Hong Kong Securities and Futures Commission Calls for Regulation of NFTs

The Hong Kong regulator warns investors of risks associated with investing in non-fungible tokens


Blockworks exclusive art by Axel Rangel


key takeaways

  • The agency’s main concern lies in the securitization of NFTs
  • Only licensed institutions can operate collective investment schemes

A Hong Kong Securities and Futures Commission statement published on Monday defines which NFTs fall under its mandate, while advising investors to be mindful of regulated securities.

The statement warned of risks such as “illiquid secondary markets, volatility, opaque pricing, hacking and fraud,” and cautioned that if investors “cannot fully understand them and bear the potential losses, they should not invest in NFTs.”

The Securities and Futures Commission (SFC) is particularly concerned about assets that “push the boundary between a collectible and a financial asset” — those that are structured like a security or a collective investment scheme (CIS).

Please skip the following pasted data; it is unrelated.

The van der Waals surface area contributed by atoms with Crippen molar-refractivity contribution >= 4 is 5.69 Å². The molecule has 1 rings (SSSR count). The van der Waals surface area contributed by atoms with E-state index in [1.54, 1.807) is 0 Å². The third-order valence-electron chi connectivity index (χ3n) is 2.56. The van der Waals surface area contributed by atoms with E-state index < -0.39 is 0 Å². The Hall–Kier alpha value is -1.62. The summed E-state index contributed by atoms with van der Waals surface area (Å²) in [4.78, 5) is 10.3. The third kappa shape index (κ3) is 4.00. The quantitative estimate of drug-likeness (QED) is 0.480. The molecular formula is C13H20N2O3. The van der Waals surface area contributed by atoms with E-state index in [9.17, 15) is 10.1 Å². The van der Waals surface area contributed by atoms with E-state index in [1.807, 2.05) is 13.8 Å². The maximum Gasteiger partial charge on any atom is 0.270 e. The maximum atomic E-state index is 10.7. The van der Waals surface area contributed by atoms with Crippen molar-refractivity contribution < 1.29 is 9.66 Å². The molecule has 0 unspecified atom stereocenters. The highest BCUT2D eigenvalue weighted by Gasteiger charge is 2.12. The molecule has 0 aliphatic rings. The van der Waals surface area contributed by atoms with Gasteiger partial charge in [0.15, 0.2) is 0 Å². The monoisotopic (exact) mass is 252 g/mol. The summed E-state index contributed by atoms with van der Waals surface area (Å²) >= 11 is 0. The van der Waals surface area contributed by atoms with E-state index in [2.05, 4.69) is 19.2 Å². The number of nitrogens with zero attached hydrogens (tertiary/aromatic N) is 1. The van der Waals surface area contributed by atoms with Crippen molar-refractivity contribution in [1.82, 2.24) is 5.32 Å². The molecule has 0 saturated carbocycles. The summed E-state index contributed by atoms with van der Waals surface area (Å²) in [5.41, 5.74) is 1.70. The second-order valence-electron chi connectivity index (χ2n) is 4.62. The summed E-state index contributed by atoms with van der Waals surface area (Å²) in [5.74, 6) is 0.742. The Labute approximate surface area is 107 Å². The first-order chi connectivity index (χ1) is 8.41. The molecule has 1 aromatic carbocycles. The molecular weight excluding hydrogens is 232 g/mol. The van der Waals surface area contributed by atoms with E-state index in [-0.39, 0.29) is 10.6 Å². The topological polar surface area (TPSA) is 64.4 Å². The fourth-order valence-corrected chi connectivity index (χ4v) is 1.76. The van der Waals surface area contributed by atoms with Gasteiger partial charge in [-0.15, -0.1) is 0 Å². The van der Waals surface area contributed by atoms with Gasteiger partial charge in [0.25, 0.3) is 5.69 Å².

A CIS is a type of investment arrangement to pool money around a certain asset or property. The Hong Kong Securities and Futures Ordinance (SFO) specifies that a CIS is managed in escrow, and its participants do not have day-to-day control over its management but are subject to receive profits, income or other returns. 

A recent example includes the Royal Museum of Fine Arts Antwerp’s fractionalization and security token offering on the Polygon blockchain of James Ensor’s 1924 painting “Carnaval de Binche.”

While such fractionalized NFTs (non-fungible tokens) fall under the SFC’s mandate, NFTs of a digital image, artwork, music or video that represent a unique copy of an underlying asset do not.

The financial regulator stated that any Hong Kong residents who wish to issue NFTs or to target local investors must obtain a license from the SFC, or be subject to certain authorization requirements under the SFO.

Recently, Hong Kong also limited the sale of crypto spot ETFs to only professional investors, which it defined as those whose portfolio exceeds 8 million Hong Kong dollars (about $1.2 million). And the Hong Kong Monetary Authority deemed “payments-related stablecoins” as a risk to financial stability.

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